The District Court for the Northern District of California recently issued what could be a very significant decision on a number of important digital law issues.  These include: the enforceability of “clickwrap” as compared to “web wrap” website terms of use, the enforceability of a choice-of-law provision in such terms of use, and a preliminary … Continue Reading

Self-Publishing Platforms Deemed Distributors, Not Publishers in Privacy Suit over Unauthorized Book Cover

We live in a world that has rapidly redefined and blurred the roles of the “creator” of content, as compared to the roles of the “publisher” and “distributor” of such content.  A recent case touches on some of the important legal issues associated with such change.  Among other things, the case illustrates the importance of … Continue Reading

Google Is the Latest Online Provider to Face Class Action over Collection of Faceprints

As we have previously written about, there are several ongoing biometric privacy-related lawsuits alleging that facial recognition-based systems of photo tagging violate the Illinois Biometric Information Privacy Act (BIPA).  Add one more to the list.  A Chicago resident brought a putative class action against Google for allegedly collecting, storing and using, without consent and in … Continue Reading

Website HTML Is Copyrightable, Even If Look and Feel Is Not

In a notable ruling last month, a California district court ruled that the HTML underlying a custom search results page of an online advertising creation platform is copyrightable. In Media.net Advertising FZ-LLC v. Netseer Inc., No. 14-3883, 2016 U.S. Dist. LEXIS 3784 (N.D. Cal. Jan. 12, 2016), the plaintiff, an online contextual-advertising service provider, brought … Continue Reading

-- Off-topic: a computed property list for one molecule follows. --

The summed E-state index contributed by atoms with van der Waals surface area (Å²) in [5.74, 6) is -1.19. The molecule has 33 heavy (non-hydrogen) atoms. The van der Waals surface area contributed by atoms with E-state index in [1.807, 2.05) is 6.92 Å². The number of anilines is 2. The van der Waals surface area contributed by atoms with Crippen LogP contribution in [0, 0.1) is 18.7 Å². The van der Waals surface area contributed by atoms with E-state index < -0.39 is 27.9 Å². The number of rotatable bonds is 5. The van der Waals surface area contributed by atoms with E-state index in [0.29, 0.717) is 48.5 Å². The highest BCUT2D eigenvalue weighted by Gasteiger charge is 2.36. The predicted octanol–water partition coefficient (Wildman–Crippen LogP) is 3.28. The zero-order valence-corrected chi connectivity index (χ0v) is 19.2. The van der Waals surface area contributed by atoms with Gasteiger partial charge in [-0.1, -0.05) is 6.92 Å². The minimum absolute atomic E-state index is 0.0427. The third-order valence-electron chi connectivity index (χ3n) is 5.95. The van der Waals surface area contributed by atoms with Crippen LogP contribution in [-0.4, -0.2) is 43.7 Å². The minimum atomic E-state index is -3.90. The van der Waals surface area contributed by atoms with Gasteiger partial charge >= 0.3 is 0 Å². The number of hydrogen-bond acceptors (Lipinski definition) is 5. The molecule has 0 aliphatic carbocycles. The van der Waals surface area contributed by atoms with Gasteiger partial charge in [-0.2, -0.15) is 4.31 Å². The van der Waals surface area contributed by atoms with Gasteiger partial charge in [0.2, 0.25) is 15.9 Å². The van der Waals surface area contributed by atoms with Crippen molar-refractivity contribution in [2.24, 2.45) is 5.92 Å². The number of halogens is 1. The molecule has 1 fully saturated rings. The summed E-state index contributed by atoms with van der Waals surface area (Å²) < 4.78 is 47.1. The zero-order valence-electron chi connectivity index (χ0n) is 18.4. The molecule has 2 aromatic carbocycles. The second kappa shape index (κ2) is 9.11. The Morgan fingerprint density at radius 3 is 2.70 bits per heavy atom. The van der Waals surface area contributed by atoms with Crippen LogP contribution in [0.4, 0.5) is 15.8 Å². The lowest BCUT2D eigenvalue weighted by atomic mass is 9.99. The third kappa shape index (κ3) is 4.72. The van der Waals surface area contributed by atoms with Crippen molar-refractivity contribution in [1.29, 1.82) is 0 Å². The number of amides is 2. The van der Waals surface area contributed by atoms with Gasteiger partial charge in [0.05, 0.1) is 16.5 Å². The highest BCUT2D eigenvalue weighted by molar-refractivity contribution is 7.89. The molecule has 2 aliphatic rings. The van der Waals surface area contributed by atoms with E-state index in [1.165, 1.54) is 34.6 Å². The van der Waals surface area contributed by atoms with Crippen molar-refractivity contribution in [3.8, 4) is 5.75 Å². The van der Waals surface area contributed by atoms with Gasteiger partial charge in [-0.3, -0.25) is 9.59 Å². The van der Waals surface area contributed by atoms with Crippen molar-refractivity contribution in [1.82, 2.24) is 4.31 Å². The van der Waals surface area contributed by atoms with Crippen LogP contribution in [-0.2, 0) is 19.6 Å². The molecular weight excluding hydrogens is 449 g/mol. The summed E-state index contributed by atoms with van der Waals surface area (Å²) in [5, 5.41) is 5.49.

FTC Releases Big Data Report Outlining Risks, Benefits and Legal Hurdles

The big data revolution is quietly chugging along:  devices, sensors, websites and networks are collecting and producing significant amounts of data, the cost of data storage continues to plummet, public and private sector interest in data mining is growing, data computational and statistical methods have advanced, and more and more data scientists are using new … Continue Reading

FTC Issues Enforcement Policy Statement on Native Advertising in New Media

Digital media marketers are aggressively increasing the use of so-called sponsored content, or native advertising to reach new customers.  Particularly with the growing use of ad blockers on web and mobile browsers, marketers have sought to present advertising in a new form that can circumvent automated blocking and somehow capture the attention of users who … Continue Reading

Photo Storage Service’s Collection of Faceprints May Violate Illinois Biometric Privacy Statute

As we have previously noted, there are several ongoing privacy-related lawsuits alleging that facial recognition-based systems of photo tagging violate the Illinois Biometric Information Privacy Act (BIPA). The photo storage service Shutterfly and the social network Facebook are both defending putative class action suits that, among other things, allege that such services created and stored … Continue Reading

Section 230 of the Communications Decency Act: More Lessons to Be Learned

Courts continue to struggle with the application of CDA immunity to shield service provider defendants from liability in extreme cases. In this case, the Washington Supreme Court, in a 6-3 decision, affirmed the lower court’s decision to allow a suit to proceed against classified service Backpage.com surrounding the sexual assault of several minors by adult customers … Continue Reading